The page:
10 Tips for Throwing a Kid's Birthday Party Adults Will Love (PHOTOS)

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  • 1. Ditch the licensed characters.


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    Many kids go nuts for the characters from their favorite movies or shows. But a party plastered with those likenesses not only alienates adults -- but also reads like a cookie-cutter affair interchangeable from one kid in the neighborhood to the next. “Nothing screams kids' party louder than the friendly faces from Nick Jr.,” Granger-Twomey says. “If your 3-year-old is obsessed with a certain explorer, think about how you would create a party for Dora.”

  • 2. Choose but don't overuse the details.


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    A theme for a kid’s birthday party doesn’t have to mean one idea repeated in every detail ad nauseam. “Understatement is key to sophistication,” Granger-Twomey says. “Choose a focused color palette that evokes the look, and accent it with grown-up patterns.” 

  • 3. Broaden the guest list.


    Cindy Gold/Gold Photography

    While having young kids often means growing a community of families in similar stages of life, consider that a party can be much more fun when it includes a diverse range of guests. “Don't be afraid to celebrate your kids with your kid-free friends,” Granger-Twomey says. “Be sure to include ‘and family’ [on the invitation] when inviting your kid’s schoolmates. This way it's clear that parents and siblings are welcome, and parents aren't left to scramble for childcare [for] their other children.”

  • 4. Serve adult-friendly fare.


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    "What would you serve the adults if they came without their children?" Granger-Twomey encourages hosts to ask themselves. "Think past the pizza, cupcakes, and juice boxes." 

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  • 5. Serve a kid-friendly option too!


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    "If you're worried that the littles won't chow down on your Greek feast," says Granger-Tworney, "be sure to have a simple kid-pleasing option.”

  • 6. Serve booze, too!


    Cindy Gold/Gold Photography

    And sure, no one under the age of 21 will be drinking on your watch -- but why should grown-ups have to miss out on the chance to relax and indulge? “Please, please, please serve alcohol!” Granger-Twomey says. “Beers and a champagne cocktail will please the whole adult crowd.” 

  • 7. Hire entertainment for the kids.


    Cindy Gold/Gold Photography

    If the budget allows, consider an entertainer — one who’s actually good — to occupy the kids … and allow the parents a bit of hands-free time to enjoy the fete themselves with their friends. “I've always known that a good entertainer takes a party next level, but recently I learned the value first hand: At my daughters' last birthday party, the top-notch magician kept 15 four-year-olds engaged for over an hour! I looked around to see all of the parents of those kiddos enjoying either a drink or a plate of food or both. Priceless!” Unfortunately, of course, quality entertainers do actually come with a price. But it might be worth it to rearrange your budget to make it work.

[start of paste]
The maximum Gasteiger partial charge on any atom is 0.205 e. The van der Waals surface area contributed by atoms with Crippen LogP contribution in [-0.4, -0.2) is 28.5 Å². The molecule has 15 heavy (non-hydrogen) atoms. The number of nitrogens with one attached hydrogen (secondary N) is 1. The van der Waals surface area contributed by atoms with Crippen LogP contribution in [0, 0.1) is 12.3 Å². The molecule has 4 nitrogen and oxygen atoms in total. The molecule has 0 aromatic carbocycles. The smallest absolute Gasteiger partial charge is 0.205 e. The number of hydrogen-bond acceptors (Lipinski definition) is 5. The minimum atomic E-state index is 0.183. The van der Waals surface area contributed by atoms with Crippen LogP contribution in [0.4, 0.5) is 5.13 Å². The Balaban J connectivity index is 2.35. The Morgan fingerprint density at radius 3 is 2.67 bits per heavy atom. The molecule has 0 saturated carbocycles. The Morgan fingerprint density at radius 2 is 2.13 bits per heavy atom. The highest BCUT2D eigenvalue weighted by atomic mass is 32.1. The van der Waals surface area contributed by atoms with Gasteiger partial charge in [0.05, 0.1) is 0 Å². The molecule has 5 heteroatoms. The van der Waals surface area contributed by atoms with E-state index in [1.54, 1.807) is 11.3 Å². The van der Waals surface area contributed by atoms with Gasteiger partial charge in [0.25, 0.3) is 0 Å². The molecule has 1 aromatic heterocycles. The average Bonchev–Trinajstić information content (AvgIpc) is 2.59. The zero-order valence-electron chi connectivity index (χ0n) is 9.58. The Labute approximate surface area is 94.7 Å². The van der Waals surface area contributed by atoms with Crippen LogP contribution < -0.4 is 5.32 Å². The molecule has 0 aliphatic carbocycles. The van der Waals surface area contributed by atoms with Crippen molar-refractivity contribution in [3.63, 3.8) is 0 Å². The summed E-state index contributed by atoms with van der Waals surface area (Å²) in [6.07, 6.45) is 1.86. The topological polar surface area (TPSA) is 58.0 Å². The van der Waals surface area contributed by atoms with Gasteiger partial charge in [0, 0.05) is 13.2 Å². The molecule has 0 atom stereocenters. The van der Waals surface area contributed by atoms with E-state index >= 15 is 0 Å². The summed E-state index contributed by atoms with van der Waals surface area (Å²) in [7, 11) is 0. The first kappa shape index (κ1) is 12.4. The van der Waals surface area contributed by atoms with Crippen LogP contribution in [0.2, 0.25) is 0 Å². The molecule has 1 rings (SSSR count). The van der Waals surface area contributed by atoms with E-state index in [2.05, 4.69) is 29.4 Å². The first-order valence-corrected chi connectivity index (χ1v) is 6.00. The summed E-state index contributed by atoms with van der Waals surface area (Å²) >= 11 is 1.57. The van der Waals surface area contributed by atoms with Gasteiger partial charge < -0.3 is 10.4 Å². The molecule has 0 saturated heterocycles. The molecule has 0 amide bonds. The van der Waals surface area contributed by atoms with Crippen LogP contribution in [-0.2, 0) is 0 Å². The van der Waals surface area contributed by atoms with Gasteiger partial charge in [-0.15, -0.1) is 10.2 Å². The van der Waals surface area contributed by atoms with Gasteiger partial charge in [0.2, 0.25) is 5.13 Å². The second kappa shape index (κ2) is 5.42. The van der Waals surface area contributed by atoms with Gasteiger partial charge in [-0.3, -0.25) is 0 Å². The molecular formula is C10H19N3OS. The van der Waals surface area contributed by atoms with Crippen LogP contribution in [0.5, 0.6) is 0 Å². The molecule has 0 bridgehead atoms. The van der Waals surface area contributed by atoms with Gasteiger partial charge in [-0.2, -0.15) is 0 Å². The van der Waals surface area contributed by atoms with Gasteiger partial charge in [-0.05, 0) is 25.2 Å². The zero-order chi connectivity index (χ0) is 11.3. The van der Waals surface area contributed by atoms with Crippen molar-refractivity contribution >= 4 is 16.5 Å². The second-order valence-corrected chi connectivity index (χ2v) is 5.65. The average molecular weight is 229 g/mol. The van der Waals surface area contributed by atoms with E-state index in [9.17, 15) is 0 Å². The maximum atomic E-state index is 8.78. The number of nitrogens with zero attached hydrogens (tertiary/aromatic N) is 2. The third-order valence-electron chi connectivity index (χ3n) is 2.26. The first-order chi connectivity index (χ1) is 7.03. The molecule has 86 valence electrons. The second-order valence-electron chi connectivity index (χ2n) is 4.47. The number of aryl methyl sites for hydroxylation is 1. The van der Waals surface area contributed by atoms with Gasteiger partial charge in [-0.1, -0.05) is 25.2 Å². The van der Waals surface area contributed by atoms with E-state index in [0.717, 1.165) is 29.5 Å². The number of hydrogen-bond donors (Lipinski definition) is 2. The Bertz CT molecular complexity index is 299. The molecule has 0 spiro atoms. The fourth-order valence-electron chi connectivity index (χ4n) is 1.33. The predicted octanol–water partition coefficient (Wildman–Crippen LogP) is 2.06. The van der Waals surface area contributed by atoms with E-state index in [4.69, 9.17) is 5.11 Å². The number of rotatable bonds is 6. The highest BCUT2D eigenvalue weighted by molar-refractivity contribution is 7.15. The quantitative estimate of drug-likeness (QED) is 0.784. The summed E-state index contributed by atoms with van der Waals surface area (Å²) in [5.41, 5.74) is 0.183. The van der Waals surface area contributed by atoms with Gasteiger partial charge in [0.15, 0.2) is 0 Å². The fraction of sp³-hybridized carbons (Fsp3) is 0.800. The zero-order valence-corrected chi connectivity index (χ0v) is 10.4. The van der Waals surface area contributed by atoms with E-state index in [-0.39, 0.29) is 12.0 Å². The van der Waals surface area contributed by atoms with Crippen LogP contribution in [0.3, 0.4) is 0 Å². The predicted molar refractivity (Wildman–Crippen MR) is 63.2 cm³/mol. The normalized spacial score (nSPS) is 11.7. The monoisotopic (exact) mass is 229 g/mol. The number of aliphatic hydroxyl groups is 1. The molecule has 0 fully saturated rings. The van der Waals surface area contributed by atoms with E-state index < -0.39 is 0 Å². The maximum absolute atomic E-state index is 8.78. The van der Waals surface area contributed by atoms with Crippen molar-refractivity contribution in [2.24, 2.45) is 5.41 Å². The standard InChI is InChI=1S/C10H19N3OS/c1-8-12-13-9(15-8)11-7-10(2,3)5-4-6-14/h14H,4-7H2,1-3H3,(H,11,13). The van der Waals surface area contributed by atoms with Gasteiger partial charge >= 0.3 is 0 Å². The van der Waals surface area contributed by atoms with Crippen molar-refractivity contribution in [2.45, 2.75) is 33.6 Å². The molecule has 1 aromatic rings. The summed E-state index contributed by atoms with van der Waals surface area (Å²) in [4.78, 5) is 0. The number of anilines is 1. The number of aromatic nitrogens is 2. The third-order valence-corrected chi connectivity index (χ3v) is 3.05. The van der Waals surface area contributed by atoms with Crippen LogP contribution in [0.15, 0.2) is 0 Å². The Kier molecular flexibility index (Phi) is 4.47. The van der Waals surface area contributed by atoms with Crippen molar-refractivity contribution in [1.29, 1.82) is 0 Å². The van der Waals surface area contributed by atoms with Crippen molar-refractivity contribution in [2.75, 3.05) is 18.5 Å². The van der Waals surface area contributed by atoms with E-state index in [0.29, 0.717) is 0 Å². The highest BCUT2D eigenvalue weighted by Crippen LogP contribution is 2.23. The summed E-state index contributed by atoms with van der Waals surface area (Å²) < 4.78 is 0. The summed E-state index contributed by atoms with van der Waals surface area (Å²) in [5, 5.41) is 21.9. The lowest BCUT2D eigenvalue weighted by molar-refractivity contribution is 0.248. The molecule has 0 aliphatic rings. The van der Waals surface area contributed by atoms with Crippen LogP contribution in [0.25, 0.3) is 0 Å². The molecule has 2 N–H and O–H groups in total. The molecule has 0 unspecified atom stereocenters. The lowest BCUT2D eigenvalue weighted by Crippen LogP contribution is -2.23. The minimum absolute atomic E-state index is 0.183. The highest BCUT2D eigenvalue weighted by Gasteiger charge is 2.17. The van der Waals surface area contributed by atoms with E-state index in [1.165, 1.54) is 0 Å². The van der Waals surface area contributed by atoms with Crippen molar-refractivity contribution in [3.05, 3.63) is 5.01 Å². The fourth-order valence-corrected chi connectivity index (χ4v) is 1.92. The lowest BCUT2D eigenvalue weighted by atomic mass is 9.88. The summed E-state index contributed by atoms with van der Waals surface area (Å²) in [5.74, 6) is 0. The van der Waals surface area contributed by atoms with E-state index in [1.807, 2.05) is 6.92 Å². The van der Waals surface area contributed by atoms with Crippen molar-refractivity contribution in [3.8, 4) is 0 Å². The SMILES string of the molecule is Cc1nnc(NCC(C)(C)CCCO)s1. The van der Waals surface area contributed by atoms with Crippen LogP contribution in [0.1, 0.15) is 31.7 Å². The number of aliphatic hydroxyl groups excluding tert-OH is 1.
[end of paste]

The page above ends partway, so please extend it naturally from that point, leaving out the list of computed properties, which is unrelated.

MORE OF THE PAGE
• 8. Think outside the (big) box for favors.


    Cindy Gold/Gold Photography

    When parents have school-aged kids, they may find every weekend seemingly occupied with a kid’s birthday party -- and that often means collecting endless trinkets as party favors. Sure, kids enjoy them -- but they’re a burden of clutter on parents, and they’re quickly forgotten anyway. “While cute erasers are fun, the plastic trinkets seem to multiply. Consider an experience such as [a gift certificate for] $5 to a local ice cream shop for a scoop, art supplies, or honey sticks for a forest- or bear-themed party,” Granger-Twomey suggests. “Recently we created custom artwork and had posters printed for under $2 a pop. They were a hit!”

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  • 9. Consider an evening affair.


    Cindy Gold/Gold Photography

    Of course, kids have early bedtimes, and that’s why their parties are traditionally around the lunch hour. That makes sense, but a birthday is a special occasion, and an evening bash can set it apart for all the guests. “While this can be a scandalous choice for guests accustomed to only having kids parties between 11 a.m. and 3 p.m., there's something more magical in the evening,” Granger-Twomey says. “Inevitably you'll have a few concerned about cake so close to bedtime, so why not eat cake first?”

  • 10. Be Brave


    Cindy Gold/Gold Photography

    Summing up her attitude about kids’ parties overall, Granger-Twomey says: “Be brave [enough] to go against the kid mold. Remember that your kids will love any party that you throw them!”

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